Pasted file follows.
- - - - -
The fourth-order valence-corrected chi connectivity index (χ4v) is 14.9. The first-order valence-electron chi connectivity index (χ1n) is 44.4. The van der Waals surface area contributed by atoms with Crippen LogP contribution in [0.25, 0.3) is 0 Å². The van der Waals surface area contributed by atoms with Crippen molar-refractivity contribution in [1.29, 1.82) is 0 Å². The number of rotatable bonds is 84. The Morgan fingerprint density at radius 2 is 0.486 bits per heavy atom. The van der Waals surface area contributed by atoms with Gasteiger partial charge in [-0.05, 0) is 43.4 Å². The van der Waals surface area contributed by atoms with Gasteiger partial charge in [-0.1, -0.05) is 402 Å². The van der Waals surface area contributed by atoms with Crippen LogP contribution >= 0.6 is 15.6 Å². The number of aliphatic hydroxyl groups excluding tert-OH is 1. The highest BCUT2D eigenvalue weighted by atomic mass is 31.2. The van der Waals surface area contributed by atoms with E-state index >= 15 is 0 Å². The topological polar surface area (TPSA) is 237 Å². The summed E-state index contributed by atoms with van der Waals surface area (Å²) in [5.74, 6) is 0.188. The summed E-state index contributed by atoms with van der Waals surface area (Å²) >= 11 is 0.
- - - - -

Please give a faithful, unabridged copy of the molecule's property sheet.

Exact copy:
The fourth-order valence-corrected chi connectivity index (χ4v) is 14.9. The first-order valence-electron chi connectivity index (χ1n) is 44.4. The van der Waals surface area contributed by atoms with Crippen LogP contribution in [0.25, 0.3) is 0 Å². The van der Waals surface area contributed by atoms with Crippen molar-refractivity contribution in [1.29, 1.82) is 0 Å². The number of rotatable bonds is 84. The Morgan fingerprint density at radius 2 is 0.486 bits per heavy atom. The van der Waals surface area contributed by atoms with Gasteiger partial charge in [-0.05, 0) is 43.4 Å². The van der Waals surface area contributed by atoms with Gasteiger partial charge in [-0.1, -0.05) is 402 Å². The van der Waals surface area contributed by atoms with Crippen LogP contribution >= 0.6 is 15.6 Å². The number of aliphatic hydroxyl groups excluding tert-OH is 1. The highest BCUT2D eigenvalue weighted by atomic mass is 31.2. The van der Waals surface area contributed by atoms with E-state index >= 15 is 0 Å². The topological polar surface area (TPSA) is 237 Å². The summed E-state index contributed by atoms with van der Waals surface area (Å²) in [5.74, 6) is 0.188. The summed E-state index contributed by atoms with van der Waals surface area (Å²) >= 11 is 0.